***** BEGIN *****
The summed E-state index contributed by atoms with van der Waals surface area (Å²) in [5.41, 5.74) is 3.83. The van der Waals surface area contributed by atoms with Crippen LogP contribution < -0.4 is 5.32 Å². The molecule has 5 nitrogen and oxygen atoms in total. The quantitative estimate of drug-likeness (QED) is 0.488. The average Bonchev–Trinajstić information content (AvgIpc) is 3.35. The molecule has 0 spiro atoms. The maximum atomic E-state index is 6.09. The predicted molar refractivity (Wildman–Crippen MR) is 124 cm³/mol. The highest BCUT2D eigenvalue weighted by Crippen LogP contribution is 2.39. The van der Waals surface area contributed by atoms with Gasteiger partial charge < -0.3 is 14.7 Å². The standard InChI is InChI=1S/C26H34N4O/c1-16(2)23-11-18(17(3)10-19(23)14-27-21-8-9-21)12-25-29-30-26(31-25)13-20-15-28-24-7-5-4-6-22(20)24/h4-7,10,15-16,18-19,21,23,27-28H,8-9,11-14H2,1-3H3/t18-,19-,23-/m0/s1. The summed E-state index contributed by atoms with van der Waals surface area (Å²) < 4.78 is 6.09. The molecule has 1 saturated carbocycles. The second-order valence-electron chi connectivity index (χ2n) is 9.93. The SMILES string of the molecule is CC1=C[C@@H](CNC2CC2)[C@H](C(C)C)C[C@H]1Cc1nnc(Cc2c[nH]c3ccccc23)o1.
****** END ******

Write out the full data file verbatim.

The summed E-state index contributed by atoms with van der Waals surface area (Å²) in [5.41, 5.74) is 3.83. The van der Waals surface area contributed by atoms with Crippen LogP contribution < -0.4 is 5.32 Å². The molecule has 5 nitrogen and oxygen atoms in total. The quantitative estimate of drug-likeness (QED) is 0.488. The average Bonchev–Trinajstić information content (AvgIpc) is 3.35. The molecule has 0 spiro atoms. The maximum atomic E-state index is 6.09. The predicted molar refractivity (Wildman–Crippen MR) is 124 cm³/mol. The highest BCUT2D eigenvalue weighted by Crippen LogP contribution is 2.39. The van der Waals surface area contributed by atoms with Gasteiger partial charge < -0.3 is 14.7 Å². The standard InChI is InChI=1S/C26H34N4O/c1-16(2)23-11-18(17(3)10-19(23)14-27-21-8-9-21)12-25-29-30-26(31-25)13-20-15-28-24-7-5-4-6-22(20)24/h4-7,10,15-16,18-19,21,23,27-28H,8-9,11-14H2,1-3H3/t18-,19-,23-/m0/s1. The summed E-state index contributed by atoms with van der Waals surface area (Å²) < 4.78 is 6.09. The molecule has 1 saturated carbocycles. The second-order valence-electron chi connectivity index (χ2n) is 9.93. The SMILES string of the molecule is CC1=C[C@@H](CNC2CC2)[C@H](C(C)C)C[C@H]1Cc1nnc(Cc2c[nH]c3ccccc23)o1.